Recently, I was able to get my hands on a series of creative writing craft books that have tips on writing setting and characters, which are some of the most important parts of a story besides plot. Here are some of my favorite books from the series, and a little bit on how they help writers.
The Emotional Wound Thesaurus This is one of my favorite books in the series because I like to write stories and characters with emotional depth. This book mentions many emotional traumas that you might not have thought of, such as family issues and financial struggles. This book shows the signs or reactions when someone has these traumas but remember that everyone acts differently. I’ve been experimenting with this book in the series for writing stories.
The Negative Trait Thesaurus This is my second favorite book in the series because it shows how to balance positive characteristics out with imperfect traits to make the character’s more realistic. It gives examples of negative these traits from other stories in literature and gives you multiple ways to convey them in your own story. There is a partner to this book, “The Positive Trait Thesaurus,” which like this book gives personality traits, but focuses on the positive side.
Urban Settings Thesaurus– This is my final favorite book of the series because of all the possible settings that the book gives you that you may not have thought of. The book gives you sensory details for each of those places and tips on how to make your setting more unique. This book also gives you ideas on how to have conflict in the different types of settings.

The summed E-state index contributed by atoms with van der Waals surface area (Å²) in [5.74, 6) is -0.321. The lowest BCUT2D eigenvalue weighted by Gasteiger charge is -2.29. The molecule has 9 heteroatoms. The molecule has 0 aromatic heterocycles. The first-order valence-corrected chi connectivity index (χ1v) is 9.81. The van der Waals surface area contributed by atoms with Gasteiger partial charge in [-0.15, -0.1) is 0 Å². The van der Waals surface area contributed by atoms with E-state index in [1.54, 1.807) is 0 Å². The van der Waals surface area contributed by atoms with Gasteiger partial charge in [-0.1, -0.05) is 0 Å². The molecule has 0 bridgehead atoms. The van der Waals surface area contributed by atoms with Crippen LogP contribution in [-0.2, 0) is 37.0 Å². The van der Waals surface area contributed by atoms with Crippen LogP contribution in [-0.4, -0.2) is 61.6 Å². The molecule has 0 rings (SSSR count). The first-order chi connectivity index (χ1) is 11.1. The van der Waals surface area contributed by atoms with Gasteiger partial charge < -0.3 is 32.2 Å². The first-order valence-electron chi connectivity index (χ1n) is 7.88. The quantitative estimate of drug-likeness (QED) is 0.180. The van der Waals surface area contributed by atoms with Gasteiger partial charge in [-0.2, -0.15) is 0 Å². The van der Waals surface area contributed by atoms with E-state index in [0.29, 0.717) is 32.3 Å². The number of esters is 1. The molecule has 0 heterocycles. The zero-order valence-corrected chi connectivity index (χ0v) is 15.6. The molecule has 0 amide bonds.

All of these books come with worksheets and valuable information in the front and back of the book, such as tips and advice on how to make your writing better or stronger. This is how I learned tips and tricks for writing my characters and setting. You can get these books in a hard copy format or the pdf versions.
Showing and not telling is a tip every writer has heard. But how do you show emotions through characters without telling? Here are four helpful tips!
1. Vocal Cues– Shifts in the character’s voice can show/hint at their emotional state. This can be especially good for secondary characters as the story is not in their point of view. You can use hesitations, a change in tone, or pitch to show these signs when writing a character’s dialogue.
2. Body Language– How our body responds to events can be a hint of how we feel. The stronger the emotion the more our body reacts uncontrollably. When a character is angry, they may shake their leg without noticing, or when a character is disgusted, they may scrunch their face up or gag. These show your character’s emotions without having to tell the reader explicitly.
3. Thoughts– Mental responses can be how someone shows emotion. It can also show how a character sees the world. Showing a character’s thoughts on a situation is a powerful way to show the character’s feelings. If a character is depressed, has anxiety, anger issues, or is simply happy this can show be portrayed through internal monologue or thoughts. This can also help show the voice of a character.
4. Visceral Reactions– These are reactions inside of the body: faster heart rate, adrenaline, etc. These are triggered by certain things that can happen in the character’s world. If a character in your story is kidnapped and they are in the middle of an escape plan and they hear footsteps, their heart rate may go up in fear or adrenaline may course through their body. Everybody feels these types of internal sensations so the readers will be able to connect to the character.
These are some ways that you can show your emotions through characters without having to tell how your character feels.